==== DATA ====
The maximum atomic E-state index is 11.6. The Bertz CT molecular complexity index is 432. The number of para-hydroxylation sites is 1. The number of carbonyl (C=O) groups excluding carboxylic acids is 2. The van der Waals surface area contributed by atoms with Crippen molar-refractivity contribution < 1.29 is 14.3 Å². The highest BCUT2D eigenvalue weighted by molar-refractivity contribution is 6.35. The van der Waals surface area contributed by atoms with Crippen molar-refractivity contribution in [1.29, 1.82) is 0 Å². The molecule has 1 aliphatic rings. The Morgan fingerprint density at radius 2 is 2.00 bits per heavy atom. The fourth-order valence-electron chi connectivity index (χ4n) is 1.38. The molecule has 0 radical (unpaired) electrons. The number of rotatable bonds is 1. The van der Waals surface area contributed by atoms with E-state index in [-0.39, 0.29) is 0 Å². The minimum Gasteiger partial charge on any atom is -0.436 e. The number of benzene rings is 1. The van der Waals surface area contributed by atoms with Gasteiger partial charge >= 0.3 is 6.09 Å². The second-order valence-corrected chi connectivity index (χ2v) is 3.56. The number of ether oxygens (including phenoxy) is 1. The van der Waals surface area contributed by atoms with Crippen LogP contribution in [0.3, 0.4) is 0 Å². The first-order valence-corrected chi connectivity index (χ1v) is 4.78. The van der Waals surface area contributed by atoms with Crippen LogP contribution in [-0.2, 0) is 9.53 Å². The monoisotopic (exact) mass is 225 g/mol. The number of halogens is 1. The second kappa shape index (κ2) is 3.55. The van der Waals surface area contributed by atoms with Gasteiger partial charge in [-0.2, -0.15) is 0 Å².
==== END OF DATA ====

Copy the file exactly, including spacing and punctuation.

The maximum atomic E-state index is 11.6. The Bertz CT molecular complexity index is 432. The number of para-hydroxylation sites is 1. The number of carbonyl (C=O) groups excluding carboxylic acids is 2. The van der Waals surface area contributed by atoms with Crippen molar-refractivity contribution < 1.29 is 14.3 Å². The highest BCUT2D eigenvalue weighted by molar-refractivity contribution is 6.35. The van der Waals surface area contributed by atoms with Crippen molar-refractivity contribution in [1.29, 1.82) is 0 Å². The molecule has 1 aliphatic rings. The Morgan fingerprint density at radius 2 is 2.00 bits per heavy atom. The fourth-order valence-electron chi connectivity index (χ4n) is 1.38. The molecule has 0 radical (unpaired) electrons. The number of rotatable bonds is 1. The van der Waals surface area contributed by atoms with E-state index in [-0.39, 0.29) is 0 Å². The minimum Gasteiger partial charge on any atom is -0.436 e. The number of benzene rings is 1. The van der Waals surface area contributed by atoms with Gasteiger partial charge >= 0.3 is 6.09 Å². The second-order valence-corrected chi connectivity index (χ2v) is 3.56. The number of ether oxygens (including phenoxy) is 1. The van der Waals surface area contributed by atoms with Crippen LogP contribution in [0.3, 0.4) is 0 Å². The first-order valence-corrected chi connectivity index (χ1v) is 4.78. The van der Waals surface area contributed by atoms with Crippen LogP contribution in [-0.2, 0) is 9.53 Å². The monoisotopic (exact) mass is 225 g/mol. The number of halogens is 1. The second kappa shape index (κ2) is 3.55. The van der Waals surface area contributed by atoms with Gasteiger partial charge in [-0.2, -0.15) is 0 Å².